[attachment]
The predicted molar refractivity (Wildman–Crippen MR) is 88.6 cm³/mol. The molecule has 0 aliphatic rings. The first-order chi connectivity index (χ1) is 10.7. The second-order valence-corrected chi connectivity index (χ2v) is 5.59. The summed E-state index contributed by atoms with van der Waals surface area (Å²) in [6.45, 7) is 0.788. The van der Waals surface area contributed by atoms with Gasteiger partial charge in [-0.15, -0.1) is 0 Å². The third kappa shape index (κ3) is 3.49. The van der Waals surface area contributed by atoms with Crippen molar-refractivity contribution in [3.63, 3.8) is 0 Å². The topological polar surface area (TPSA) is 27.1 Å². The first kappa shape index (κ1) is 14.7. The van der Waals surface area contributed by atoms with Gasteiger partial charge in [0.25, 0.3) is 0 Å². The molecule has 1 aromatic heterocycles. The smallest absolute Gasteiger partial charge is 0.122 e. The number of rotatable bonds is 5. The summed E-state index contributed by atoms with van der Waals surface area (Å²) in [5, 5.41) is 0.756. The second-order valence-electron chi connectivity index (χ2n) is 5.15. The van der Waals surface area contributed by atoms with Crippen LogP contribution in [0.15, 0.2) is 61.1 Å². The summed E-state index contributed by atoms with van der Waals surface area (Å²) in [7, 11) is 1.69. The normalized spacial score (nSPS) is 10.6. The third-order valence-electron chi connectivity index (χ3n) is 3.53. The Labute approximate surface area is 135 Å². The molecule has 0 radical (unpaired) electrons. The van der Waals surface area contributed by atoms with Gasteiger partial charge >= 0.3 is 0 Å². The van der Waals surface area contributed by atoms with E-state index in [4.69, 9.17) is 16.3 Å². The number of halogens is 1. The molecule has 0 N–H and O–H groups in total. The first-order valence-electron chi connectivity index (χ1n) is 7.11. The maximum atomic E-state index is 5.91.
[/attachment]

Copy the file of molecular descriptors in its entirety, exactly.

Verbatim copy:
The predicted molar refractivity (Wildman–Crippen MR) is 88.6 cm³/mol. The molecule has 0 aliphatic rings. The first-order chi connectivity index (χ1) is 10.7. The second-order valence-corrected chi connectivity index (χ2v) is 5.59. The summed E-state index contributed by atoms with van der Waals surface area (Å²) in [6.45, 7) is 0.788. The van der Waals surface area contributed by atoms with Gasteiger partial charge in [-0.15, -0.1) is 0 Å². The third kappa shape index (κ3) is 3.49. The van der Waals surface area contributed by atoms with Crippen molar-refractivity contribution in [3.63, 3.8) is 0 Å². The topological polar surface area (TPSA) is 27.1 Å². The first kappa shape index (κ1) is 14.7. The van der Waals surface area contributed by atoms with Gasteiger partial charge in [0.25, 0.3) is 0 Å². The molecule has 1 aromatic heterocycles. The smallest absolute Gasteiger partial charge is 0.122 e. The number of rotatable bonds is 5. The summed E-state index contributed by atoms with van der Waals surface area (Å²) in [5, 5.41) is 0.756. The second-order valence-electron chi connectivity index (χ2n) is 5.15. The van der Waals surface area contributed by atoms with Crippen LogP contribution in [0.15, 0.2) is 61.1 Å². The summed E-state index contributed by atoms with van der Waals surface area (Å²) in [7, 11) is 1.69. The normalized spacial score (nSPS) is 10.6. The third-order valence-electron chi connectivity index (χ3n) is 3.53. The Labute approximate surface area is 135 Å². The molecule has 0 radical (unpaired) electrons. The van der Waals surface area contributed by atoms with Gasteiger partial charge >= 0.3 is 0 Å². The van der Waals surface area contributed by atoms with E-state index in [4.69, 9.17) is 16.3 Å². The number of halogens is 1. The molecule has 0 N–H and O–H groups in total. The first-order valence-electron chi connectivity index (χ1n) is 7.11. The maximum atomic E-state index is 5.91.